25. A better answer is “it depends.” I can think of several variables. for examples jurisdiction and work type (affecting need to reholster discreetly and quickly, as well as how often you have to secure the firearm off body) and prior firearms type.

    On prior firearms type there is very good data, from several large police departments, that while young officers first and only trained on glock only have marginally higher ND rates over firearms with safeties, older officers who were originally on dak sigs, m&p, berretta with safeties all have a LOT more ND’s when transitioned to glock, even with training. (look at LASD study). Now you can say that is obviously human error, but the fact that near tripling of ND rate with striker/no safety among trained and professional people who had used a safety earlier in life is well established.

    Type of jurisdiction, work situation, matters a lot as well. There are many places and job types where you may have to secure firearm in vehicle while at work or in certain places, or on public transport in a locked briefcase or bag, and reverse process, once or twice a day. You may have to be doing so in your car to be discreet, which is a difficult and less safe manipulation than in the comfort of your home. And in the rare case where you might go to orange alert status and have a drawn firearm held behind you back, reholsering discretely maybe more complex and at higher levels of nervousness and adrenaline caused imperfections in technique.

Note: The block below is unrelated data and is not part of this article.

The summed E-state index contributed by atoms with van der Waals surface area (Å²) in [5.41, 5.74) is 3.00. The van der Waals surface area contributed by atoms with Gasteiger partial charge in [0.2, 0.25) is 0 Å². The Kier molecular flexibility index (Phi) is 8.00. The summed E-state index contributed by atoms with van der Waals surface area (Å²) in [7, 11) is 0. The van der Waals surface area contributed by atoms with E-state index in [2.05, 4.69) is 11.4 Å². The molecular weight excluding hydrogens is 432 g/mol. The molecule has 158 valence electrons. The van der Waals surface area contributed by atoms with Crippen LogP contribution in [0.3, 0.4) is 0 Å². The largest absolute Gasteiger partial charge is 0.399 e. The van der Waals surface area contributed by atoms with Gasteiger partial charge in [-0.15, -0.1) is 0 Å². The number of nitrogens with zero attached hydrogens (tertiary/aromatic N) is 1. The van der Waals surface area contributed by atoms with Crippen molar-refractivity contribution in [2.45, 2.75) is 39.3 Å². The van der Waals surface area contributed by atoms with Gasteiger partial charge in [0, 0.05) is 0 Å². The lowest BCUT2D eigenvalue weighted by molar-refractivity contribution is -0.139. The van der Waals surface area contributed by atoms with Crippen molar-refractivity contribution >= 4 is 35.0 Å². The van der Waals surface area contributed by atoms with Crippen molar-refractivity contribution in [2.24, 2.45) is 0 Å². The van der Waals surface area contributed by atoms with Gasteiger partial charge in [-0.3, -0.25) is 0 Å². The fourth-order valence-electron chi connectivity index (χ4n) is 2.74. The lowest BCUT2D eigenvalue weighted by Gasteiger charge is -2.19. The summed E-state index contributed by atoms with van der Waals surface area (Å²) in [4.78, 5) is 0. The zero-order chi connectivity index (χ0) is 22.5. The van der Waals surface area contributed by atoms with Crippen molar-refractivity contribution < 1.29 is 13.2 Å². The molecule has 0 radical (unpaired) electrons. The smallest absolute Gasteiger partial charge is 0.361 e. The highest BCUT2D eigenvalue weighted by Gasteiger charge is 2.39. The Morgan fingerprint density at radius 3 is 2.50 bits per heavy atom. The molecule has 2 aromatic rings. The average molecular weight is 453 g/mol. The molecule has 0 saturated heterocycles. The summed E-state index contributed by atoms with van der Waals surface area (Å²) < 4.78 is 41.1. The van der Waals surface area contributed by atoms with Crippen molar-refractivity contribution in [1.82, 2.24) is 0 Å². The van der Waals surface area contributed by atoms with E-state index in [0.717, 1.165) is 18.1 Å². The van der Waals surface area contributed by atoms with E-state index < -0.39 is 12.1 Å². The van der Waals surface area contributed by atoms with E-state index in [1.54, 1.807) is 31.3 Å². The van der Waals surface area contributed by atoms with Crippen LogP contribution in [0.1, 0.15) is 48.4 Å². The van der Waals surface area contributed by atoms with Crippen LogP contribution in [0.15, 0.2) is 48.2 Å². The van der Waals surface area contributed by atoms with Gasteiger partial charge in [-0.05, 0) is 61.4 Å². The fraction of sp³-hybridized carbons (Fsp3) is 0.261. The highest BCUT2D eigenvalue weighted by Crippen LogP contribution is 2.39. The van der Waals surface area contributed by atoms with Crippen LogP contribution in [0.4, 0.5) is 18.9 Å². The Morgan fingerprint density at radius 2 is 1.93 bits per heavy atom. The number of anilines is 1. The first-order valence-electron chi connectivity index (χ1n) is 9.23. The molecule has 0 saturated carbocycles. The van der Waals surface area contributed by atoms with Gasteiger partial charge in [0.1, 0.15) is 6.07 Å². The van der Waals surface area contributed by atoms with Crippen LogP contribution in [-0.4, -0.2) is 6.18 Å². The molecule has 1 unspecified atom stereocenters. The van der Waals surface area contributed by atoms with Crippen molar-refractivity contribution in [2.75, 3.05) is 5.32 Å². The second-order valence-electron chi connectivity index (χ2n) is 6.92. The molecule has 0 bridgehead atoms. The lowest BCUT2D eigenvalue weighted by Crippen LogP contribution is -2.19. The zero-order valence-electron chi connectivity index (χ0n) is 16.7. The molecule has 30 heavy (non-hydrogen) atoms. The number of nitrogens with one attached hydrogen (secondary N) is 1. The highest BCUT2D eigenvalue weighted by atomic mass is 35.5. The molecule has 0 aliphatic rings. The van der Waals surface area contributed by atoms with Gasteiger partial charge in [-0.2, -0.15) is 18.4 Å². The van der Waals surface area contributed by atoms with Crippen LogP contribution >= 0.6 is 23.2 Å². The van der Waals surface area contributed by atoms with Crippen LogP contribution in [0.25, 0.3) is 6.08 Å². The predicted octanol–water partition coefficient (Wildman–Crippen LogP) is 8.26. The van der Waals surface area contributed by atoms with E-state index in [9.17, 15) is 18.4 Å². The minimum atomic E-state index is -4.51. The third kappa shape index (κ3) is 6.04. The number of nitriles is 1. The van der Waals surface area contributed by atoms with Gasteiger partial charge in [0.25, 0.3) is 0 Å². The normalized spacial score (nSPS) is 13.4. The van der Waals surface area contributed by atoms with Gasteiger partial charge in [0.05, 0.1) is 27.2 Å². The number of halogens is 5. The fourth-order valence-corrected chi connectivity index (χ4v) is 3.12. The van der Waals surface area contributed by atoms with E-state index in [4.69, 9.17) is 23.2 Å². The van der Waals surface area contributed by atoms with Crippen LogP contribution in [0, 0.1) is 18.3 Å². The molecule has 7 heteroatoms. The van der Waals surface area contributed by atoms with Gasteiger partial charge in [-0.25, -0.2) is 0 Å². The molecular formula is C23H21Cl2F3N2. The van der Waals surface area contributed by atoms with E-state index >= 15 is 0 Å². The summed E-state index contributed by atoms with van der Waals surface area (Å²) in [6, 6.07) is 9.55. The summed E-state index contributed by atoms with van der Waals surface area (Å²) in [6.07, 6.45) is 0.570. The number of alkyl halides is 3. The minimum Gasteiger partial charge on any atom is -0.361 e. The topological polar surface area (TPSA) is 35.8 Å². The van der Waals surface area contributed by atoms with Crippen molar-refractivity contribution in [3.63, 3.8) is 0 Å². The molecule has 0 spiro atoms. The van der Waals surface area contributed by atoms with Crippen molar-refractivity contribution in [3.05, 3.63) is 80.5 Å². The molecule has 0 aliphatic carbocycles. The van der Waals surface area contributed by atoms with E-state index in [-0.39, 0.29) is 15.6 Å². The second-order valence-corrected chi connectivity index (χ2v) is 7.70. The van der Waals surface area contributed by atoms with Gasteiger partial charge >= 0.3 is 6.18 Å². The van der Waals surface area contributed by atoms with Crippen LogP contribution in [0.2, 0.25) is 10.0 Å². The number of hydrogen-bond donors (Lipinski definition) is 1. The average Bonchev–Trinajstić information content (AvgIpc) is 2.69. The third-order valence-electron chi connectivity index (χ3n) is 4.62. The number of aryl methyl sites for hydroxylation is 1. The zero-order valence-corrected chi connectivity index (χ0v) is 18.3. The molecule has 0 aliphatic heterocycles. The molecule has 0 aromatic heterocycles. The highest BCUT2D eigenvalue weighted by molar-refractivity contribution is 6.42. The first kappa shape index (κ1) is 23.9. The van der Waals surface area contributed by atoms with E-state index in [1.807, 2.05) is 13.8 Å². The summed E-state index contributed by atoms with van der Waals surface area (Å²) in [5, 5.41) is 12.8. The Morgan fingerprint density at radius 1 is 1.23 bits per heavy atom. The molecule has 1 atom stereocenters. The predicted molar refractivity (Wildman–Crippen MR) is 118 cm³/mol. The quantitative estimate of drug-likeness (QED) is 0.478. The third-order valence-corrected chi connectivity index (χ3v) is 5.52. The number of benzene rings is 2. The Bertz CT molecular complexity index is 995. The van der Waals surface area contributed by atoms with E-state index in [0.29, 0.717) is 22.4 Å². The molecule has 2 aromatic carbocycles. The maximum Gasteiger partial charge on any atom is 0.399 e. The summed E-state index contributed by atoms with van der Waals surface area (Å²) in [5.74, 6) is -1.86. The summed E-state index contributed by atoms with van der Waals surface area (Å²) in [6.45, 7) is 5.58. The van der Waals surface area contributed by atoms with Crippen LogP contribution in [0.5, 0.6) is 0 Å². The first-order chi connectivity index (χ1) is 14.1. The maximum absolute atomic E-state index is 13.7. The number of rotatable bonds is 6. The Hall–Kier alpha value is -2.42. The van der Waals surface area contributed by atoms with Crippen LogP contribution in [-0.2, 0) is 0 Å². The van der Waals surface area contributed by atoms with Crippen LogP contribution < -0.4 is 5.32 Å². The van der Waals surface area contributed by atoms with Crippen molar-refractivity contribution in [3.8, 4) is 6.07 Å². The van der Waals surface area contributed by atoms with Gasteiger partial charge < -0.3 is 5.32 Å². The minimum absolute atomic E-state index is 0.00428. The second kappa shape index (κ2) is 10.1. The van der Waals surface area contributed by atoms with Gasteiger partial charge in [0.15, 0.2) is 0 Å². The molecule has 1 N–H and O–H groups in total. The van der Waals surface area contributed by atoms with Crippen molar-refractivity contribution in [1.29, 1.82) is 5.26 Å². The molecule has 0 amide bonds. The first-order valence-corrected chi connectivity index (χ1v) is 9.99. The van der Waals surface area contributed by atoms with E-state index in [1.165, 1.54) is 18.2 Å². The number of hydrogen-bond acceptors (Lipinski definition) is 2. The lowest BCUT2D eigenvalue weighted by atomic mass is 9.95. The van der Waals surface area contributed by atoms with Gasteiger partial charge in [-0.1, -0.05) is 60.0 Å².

I am NOT for mandatory safeties. An in a majority of CCW usage it is not helpful. But for certain people, including expert people, safeties can be very useful and not fully replaced in added safety margin from other good practices

  26. Great article. I think if you have a decocker mechanism and treat it mentally as a safety (one you have to switch “off” but don’t have to switch “on”) you have the best of both worlds. My opinion.